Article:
Problems with Operation Citadel arose from the beginning, as it was frequently postponed. The cause of the delays was due to the unfavorable terrain tied in with the slow replenishment of German forces. Since so much hinged on the offensive, Hitler did not want to engage his forces until he was completely confident. He found a source of confidence with Germany's newly developed Tiger and Panther tanks. The Soviet general, Zhukov, noted this by stating, The enemy particularly pinned his hopes on the Tiger and Panther tanks apparently believing they would stun Soviet forces and make them buckle under. Unfortunately for the German Army, the attack upon Kursk was delayed because of the slow arrival of the new tanks. Waiting for the new tanks in the end would hurt Germany more, as the all-important element of surprise was lost. The most critical mistake that Hitler and the OKW made was in its assessment of the Red Army. German high command had almost no idea that Russia was ready to assume the offensive after defending Kursk. The strong defensive position that Russia had stunned Germany, and it was this, which would lead to the critical counter attack. The Germans lack of preparation was exposed. One German corporal stated, "Our medical staff were unable to cope with all the wounded. One medical orderly told me that the dressing station was like a slaughter house to look at." Unprepared, the German Army sustained losses that they could not recover from. In soldiers alone Germany lost 500,000 men at Kursk. Hitlers plans had failed, and the threat of a renewed assault on Moscow was removed. These mistakes were not the only reason for German failure and Russian success, as it was also Russias ability to finally wage an effective war that played a key role.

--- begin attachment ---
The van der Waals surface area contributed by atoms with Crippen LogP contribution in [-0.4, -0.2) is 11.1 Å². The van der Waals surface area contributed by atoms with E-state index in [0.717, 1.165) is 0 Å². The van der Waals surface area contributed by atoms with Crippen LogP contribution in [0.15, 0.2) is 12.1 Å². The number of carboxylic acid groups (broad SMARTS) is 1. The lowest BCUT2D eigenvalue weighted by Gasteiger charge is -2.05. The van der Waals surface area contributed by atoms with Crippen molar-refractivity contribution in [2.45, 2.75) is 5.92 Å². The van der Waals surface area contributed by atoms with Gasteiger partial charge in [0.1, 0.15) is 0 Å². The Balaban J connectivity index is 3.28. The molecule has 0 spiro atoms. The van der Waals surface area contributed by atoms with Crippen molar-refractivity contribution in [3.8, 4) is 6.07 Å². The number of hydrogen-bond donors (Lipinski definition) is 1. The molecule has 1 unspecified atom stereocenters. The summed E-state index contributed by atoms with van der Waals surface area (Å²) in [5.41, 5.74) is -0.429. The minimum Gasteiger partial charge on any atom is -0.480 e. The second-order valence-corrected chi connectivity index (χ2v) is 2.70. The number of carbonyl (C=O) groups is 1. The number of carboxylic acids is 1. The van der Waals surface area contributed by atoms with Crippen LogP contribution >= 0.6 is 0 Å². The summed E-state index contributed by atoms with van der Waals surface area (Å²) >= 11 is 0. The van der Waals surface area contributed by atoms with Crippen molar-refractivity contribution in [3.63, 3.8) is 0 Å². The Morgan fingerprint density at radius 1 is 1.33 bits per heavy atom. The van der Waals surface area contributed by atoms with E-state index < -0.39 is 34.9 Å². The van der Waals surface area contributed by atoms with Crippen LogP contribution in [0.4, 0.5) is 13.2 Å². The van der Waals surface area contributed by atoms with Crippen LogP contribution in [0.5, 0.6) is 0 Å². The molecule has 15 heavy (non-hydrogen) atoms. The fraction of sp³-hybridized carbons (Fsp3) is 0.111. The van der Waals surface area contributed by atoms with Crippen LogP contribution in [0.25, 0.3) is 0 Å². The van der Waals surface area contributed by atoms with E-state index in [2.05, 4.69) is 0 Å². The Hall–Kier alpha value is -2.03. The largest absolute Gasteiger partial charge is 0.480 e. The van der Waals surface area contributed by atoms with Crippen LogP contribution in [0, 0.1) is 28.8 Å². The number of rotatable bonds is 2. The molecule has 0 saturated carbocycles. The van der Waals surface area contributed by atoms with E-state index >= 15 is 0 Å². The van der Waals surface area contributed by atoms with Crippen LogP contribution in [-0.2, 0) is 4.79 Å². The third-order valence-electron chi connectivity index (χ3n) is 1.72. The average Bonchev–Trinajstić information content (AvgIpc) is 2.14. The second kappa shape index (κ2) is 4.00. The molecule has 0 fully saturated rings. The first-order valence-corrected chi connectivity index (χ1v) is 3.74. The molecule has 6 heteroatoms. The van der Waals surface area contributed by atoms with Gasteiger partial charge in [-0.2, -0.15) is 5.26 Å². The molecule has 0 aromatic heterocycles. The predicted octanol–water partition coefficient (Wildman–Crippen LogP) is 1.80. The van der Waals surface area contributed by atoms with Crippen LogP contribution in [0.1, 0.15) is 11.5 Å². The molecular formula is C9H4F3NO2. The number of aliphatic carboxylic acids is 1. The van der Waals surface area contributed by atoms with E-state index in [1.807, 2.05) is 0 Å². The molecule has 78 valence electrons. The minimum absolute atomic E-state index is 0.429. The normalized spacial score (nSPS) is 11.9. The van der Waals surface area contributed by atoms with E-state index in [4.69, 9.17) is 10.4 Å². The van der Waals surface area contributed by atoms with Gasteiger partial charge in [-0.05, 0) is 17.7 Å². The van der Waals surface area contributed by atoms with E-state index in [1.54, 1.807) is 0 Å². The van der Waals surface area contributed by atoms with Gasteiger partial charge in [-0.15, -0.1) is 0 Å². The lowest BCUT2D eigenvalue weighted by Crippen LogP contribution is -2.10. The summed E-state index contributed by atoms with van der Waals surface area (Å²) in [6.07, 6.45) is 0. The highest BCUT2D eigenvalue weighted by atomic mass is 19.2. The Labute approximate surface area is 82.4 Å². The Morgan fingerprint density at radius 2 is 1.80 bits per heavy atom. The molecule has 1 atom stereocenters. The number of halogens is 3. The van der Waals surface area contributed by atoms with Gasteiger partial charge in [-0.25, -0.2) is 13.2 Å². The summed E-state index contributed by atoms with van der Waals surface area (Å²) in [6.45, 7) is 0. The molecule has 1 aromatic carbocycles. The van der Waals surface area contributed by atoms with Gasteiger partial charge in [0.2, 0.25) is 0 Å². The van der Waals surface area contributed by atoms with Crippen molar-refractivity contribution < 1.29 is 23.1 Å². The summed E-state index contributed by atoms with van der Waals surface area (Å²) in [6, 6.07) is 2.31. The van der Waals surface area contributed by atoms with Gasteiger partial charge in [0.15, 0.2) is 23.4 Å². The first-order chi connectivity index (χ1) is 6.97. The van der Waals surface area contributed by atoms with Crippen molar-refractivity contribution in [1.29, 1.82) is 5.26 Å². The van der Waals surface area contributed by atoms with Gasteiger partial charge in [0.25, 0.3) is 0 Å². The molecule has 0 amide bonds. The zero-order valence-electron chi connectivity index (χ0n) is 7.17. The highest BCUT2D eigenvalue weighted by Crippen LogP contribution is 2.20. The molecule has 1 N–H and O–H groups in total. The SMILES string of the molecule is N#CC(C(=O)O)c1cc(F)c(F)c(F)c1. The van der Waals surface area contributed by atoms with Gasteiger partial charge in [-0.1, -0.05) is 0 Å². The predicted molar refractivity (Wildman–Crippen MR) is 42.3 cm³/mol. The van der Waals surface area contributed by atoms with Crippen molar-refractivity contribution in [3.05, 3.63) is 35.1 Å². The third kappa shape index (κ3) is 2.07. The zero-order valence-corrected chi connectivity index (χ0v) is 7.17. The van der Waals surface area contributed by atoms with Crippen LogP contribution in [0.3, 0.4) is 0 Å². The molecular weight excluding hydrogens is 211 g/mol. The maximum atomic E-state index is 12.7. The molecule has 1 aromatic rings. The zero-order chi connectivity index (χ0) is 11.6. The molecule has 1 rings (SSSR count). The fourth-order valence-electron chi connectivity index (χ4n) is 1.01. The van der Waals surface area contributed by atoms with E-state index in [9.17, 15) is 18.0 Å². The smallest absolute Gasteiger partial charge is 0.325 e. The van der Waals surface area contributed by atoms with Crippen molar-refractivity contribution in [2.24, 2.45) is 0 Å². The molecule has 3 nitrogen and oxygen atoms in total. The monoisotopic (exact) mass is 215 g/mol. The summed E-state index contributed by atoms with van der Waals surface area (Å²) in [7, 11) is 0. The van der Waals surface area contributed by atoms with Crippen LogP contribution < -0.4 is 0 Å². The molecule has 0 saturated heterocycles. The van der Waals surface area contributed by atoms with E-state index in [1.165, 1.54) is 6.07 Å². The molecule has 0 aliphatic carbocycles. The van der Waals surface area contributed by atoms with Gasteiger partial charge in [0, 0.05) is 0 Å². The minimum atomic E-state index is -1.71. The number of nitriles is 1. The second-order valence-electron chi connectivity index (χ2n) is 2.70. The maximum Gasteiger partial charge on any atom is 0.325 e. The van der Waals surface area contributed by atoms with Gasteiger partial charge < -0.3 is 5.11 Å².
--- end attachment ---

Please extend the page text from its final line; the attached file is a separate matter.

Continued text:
Even with the victory at Stalingrad, Stalin had his doubts about whether or not Russian troops could withstand a massive German attack. This was understandable, as one victory could not erase the series of terrible losses that the Soviets had endured since 1941. Apart from Stalingrad, the Red Army had not been very successful in dealing with Germany. The situation had significantly changed by the time of Kursk though, as the Red Army was finally beginning to look like a formidable fighting force. Soviet combat strategies had improved, and Russian casualties could finally be held at supportable levels. The rate of causalities at Kursk was half that of Moscow. The Red Army was also much more prepared for Kursk then it had been in previous defensives. This was partly due to the time that Germany allowed for the defenses to be formed, but it was also due to the quality of strategy and amount of supply that Russia had. There were two defensive fronts lead by Rokossovski and Vatutin, with a vitally important reserve front under Konev in the rear. The Russian defence system was immense. There were 3 000 miles of trenches, 400 000 mines laid, and so many artillery and anti-tank guns that a curtain of fire would meet the attacking German armour. When the defence was set, there were 1 336 000 men, 3 444 tanks, 2 900 aircraft and 19 000 guns within the Kursk salient. In order to supply such a enormous force, the Red Army's logistics were truly tested. Fortunately for Russia, the Soviet war machine by this time was finally meeting the production needs. In three months prior to the battle, 500 000 railway wagons were loaded with equipment had been brought to Kursk. For the first time, the Soviet air force was well supplied. Kursk would be the first battle where the Soviets could put up more planes in the skies than the Luftwaffe. Zhukov also acknowledged the supply advantage later in his memoirs and wrote, "Although Nazi Germany continued to draw material resources from the majority of the European countries, it could no longer, after such heavy fighting on the Eastern Front, compete with the Soviet Union whose economic and military might was on the increase." With the sheer numbers and elaborate defenses, the Germans chance of success was minimal.